I would guess almost all athletes at the Games train a majority of their season in a similar manner and I know for a fact that programming for the general populace is strategized exactly the same way, albeit with scaled volume and movements.
In my opinion, training like that yields the best results and is the least injurious. It is not complete, however, and cannot be improved upon unless there are tested benchmarks throughout the program that allow a tracking of progress.
For some, that is “Grace” after a six-week conditioning cycle or, for others, 13 workouts spread over 5 days in the blistering heat of Carson, California. It is all very relative to the caliber of athlete and the training put in beforehand.
Yes, We Are Crazy To Do What We Do
I don’t think anyone, athlete or coach, will argue with you and say that competing in the CrossFit Games is easy.
It’s not. It’s also not supposed to be.
Just like climbing Mount Everest has its dangers, uncertainties, and percentage of failed ascents, competing to become the fittest, or really trying to be the best at anything, has its risks.
As athletes, it is the risk that enthralls us, obsesses us, and drives us charging ahead. We do not see limits, only opportunities to achieve greatness that we did not have before.
While in the Athlete Village over the weekend, I overheard a few individuals talking after they had finished Murph. They were not happy with where they had placed in the field but it was their lack of ability that they blamed for their poor rank, not the workout being too hard or the conditions being too harsh.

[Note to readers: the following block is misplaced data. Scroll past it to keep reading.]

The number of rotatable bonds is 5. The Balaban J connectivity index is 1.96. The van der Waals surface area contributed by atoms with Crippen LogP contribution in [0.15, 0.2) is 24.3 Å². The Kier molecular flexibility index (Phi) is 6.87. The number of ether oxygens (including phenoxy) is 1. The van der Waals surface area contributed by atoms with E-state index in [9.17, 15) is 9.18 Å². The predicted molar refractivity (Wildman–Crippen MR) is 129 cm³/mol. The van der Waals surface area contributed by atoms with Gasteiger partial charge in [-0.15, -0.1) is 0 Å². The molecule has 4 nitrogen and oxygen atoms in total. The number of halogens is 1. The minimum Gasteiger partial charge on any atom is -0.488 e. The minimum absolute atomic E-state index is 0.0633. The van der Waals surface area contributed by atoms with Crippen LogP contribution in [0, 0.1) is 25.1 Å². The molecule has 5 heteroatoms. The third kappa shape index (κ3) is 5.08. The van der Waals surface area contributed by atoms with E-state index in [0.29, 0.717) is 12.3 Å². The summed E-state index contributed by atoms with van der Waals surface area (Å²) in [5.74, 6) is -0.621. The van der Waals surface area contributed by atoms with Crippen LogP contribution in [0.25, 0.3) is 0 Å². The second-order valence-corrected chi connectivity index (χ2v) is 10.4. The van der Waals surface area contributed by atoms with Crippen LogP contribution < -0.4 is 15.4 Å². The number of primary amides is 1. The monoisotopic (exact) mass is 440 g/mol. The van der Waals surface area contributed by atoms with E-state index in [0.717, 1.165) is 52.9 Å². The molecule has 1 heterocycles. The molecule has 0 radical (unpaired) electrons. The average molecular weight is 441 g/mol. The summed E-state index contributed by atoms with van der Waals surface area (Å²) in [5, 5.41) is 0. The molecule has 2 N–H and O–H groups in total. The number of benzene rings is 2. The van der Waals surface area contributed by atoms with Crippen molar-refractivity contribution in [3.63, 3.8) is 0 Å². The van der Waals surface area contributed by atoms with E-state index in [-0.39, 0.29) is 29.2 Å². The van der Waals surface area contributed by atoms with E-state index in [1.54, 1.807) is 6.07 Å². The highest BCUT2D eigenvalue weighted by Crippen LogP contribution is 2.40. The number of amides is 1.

It is this type of athlete that thrives over the course of a year and during the most competitive weekend of their season. No excuses, no whining or complaining, just a clear understanding of where they excel and where they lack.
To win the CrossFit Games you must know you can do it in your mind and heart long before you take the floor in California.
If you are lucky enough to qualify to compete with the best in the world, and truly need to win, in every workout you must be present and ready to bleed.

This sport is not for everybody and it’s not supposed to be. It is for the fittest, and the fittest are okay with that.

By the way, I know Peter Keller, and he is an asshole.

Orion Hones
Orion Hones


2 Responses

Charlie Charli
Charlie Charli

August 02, 2015

I met Peter Keller once. I was on vacation on Kawai. It was a cold night and I was camping on the trail. He walked walked in to my life and then was gone. Fucking asshole.

Jeremy Changdo
Jeremy Changdo

August 02, 2015

Ya know, I met Peter Keller once, and I agree is he a deep asshole. He is one of those guys you see from a distance and think he’s kind of cute, but once you see him up close you realize you are tired of the whole bar scene. Sure, he is a good kisser, but that’s not really enough anymore, right? Anywho, this wasn’t really what I was looking to read when I googled “fucking athletes”, but it was nice to talk to you anyways.